Peak car – declining UK car use hasn’t bottomed-out yet, research suggests
December 11, 2012 § Leave a comment
Jumped on the train (well, three different trains each way, to be precise) to go down to Bristol yesterday: winter conference at the Centre For Transport and Society, UWE. Key speaker (for me) was Prof. Phil Goodwin, writer of a new report on ‘peak car’ (see previous post) released concurrently with, but independently from, the research on a similar theme for the RAC Foundation. Quick rundown of my notes from his presentation, for those of you interested in such matters and the academic end of things:
- His study “arises simply from an observation – (that) traffic levels do not seem to be rising”. But we need to be careful about “differentiating between traffic, car traffic, car ownership per person, mileage.”
- Goodwin outlines four different future scenarios for how traffic volume will evolve: it could follow the upward forecasts as issued by the DfT; as soon as the recession stops, car use could continue to grown again (“interrupted growth”); or it has reached a saturation point; or the peak car hypothesis – which suggests “we are in the process of a radical shift”.
- He points out that the latter is not a new idea – British government projections from 1973 gave a graph with a surprisingly accurate trajectory. “The saturation of car use is an old and continuing (theoretical) tradition… (but) …until now, the idea that car use would eventually saturate has been a proposition about the distant future. Now it is much closer to home… By about 2010 it became clear that something rather important was happening.” He uses stats from the National Travel Survey to show that car travel (measured in miles per year, per person) levelled out around 2000 and then dipped steeply in the middle of the last decade.
- Similar trends have been noted (1990-2009, by the OECD International Transport Forum) in Germany, the USA, Australia, France and Japan. “Something seems to be happening in a lot of countries… a remarkable convergence on four key research themes in many different countries. The four themes are age/cohort effects, urban policy impacts, the impact of mobile internet/communications and cultural shifts, and of course, economic/income effects.
- It’s not as straightforward as simply thinking that people are driving less because they can’t afford petrol, or due to other recession-related factors – Goodwin quotes David Metz on a “decoupling of distance travelled per income”. Traffic and travel measured per unit of GDP increased into the early ’90s but has now reversed in direction; the reduction in car use is (according to research by Gordon Stokes) higher than average amongst the highest-income men. Car use is actually increasing slightly amongst low-income men (having to drive more/further to get to work? An indicator of general rising inequalities?).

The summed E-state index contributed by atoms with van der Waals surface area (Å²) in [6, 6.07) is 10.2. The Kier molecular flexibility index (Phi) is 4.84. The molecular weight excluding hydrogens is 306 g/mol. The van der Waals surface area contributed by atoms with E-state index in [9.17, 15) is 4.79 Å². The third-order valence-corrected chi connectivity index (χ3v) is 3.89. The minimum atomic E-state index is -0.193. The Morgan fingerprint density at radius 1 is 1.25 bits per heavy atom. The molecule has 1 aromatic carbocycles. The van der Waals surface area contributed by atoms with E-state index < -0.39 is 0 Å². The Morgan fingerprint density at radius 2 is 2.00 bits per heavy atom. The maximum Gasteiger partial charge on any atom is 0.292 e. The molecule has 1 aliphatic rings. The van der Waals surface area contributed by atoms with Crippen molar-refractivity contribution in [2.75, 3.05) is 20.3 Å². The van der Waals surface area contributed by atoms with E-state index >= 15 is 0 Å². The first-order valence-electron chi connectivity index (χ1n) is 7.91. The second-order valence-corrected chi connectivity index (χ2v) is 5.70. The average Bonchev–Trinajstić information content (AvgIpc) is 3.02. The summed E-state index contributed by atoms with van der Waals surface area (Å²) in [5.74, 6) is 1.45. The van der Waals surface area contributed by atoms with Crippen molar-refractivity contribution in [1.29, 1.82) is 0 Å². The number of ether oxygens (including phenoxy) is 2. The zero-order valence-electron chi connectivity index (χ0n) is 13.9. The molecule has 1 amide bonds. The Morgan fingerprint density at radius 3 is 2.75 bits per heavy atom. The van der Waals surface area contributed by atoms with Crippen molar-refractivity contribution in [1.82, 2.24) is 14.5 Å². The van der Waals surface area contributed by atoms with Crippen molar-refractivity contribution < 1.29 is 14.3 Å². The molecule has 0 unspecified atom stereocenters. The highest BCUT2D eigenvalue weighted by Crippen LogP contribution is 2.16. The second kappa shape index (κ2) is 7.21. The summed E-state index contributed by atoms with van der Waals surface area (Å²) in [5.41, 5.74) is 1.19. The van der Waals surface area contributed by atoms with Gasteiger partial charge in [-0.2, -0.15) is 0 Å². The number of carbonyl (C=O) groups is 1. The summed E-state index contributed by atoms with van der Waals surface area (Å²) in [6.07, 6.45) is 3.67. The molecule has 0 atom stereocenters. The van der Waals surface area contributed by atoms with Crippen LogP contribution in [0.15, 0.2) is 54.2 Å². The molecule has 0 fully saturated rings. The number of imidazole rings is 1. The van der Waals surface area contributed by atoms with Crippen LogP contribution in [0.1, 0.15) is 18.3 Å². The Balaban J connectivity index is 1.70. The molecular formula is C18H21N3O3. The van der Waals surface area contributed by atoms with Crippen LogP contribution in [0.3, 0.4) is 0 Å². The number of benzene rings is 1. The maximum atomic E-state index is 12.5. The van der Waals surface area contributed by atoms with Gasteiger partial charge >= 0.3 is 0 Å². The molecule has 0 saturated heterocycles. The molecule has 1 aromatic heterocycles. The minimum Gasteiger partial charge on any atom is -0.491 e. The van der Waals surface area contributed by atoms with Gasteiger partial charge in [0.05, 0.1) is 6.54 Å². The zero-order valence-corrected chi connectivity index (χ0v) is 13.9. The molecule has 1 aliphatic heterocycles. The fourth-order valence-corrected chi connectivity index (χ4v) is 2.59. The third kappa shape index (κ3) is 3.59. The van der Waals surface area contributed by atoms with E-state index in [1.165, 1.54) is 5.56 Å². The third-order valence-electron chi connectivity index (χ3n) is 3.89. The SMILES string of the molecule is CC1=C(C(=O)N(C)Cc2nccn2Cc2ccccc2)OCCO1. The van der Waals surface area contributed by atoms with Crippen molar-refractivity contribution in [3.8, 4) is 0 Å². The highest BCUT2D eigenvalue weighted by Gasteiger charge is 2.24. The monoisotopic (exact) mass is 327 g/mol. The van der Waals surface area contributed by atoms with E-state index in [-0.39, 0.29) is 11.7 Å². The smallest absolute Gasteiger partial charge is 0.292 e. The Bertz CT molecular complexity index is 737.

- “Young men are behaving differently… access to a car by young men has been going down 2002-2008, fewer are getting licences, fewer are getting cars.” The pattern is different for young women – their car use is rising, though at a lower level than the increase for young men in the mid ’90s which this pattern shadows.
- City policy has had an impact. “When you look at particular cities, there are places where declines in car use started earlier, typically large cities, i.e. London, Munich, Paris, but also smaller ones, i.e. Strasbourg, Freiburg, or the ‘sustainable travel towns’ with policies deliberately intended to improve public transport, walking, cycling.” It’s the rich towns, but car use is also falling in high-density urban developments.
- But there are also the non-transport trends – the cultural shifts, i.e. online shopping, mobile internet – which are playing a role.
- Goodwin points out that the Levine/Jones research for the RAC Foundation has “important new analysis on company cars” but is sniffy about the claim of a “one-off impact of a collapse in company car mileage”: “what they haven’t done is look at the car use of the non-company cars in the households which still had company cars”. Some of the company car mileage could have been displaced onto private cars as a result of corporate/fleet policy shifts, perhaps.
- He thinks that “car use hasn’t bottomed-out” yet, and notes that “a lot of things are attributed to the recession that started before the recession”. Population growth “could yet be a factor due to the increased immigration in the last decade”, but “the interesting thing is that in some cities where aggregate car use has gone down (it) is where population is increasing”.
- Ultimately, it’s all “a complex interweaving of factors… those factors are not resolved and there remains uncertainty”. But “we should focus more on what sort of future we choose – and there is a rather wider choice (of potential solutions and outcomes) than we have thought”.
My note: not sure as yet how this squares with the data from the UK census released today. There’s been an increase 2001-2011 in the number of cars and vans, from 11 per 10 households to 12 per 10 households. London is now the only region where there are fewer vehicles than the number of households. And yes, going to UWE would have been quicker and considerably cheaper by car, I have to admit, but then I wouldn’t have been able to read two newspapers, do all the crosswords and word-games, read an entire novel and nod off along the way.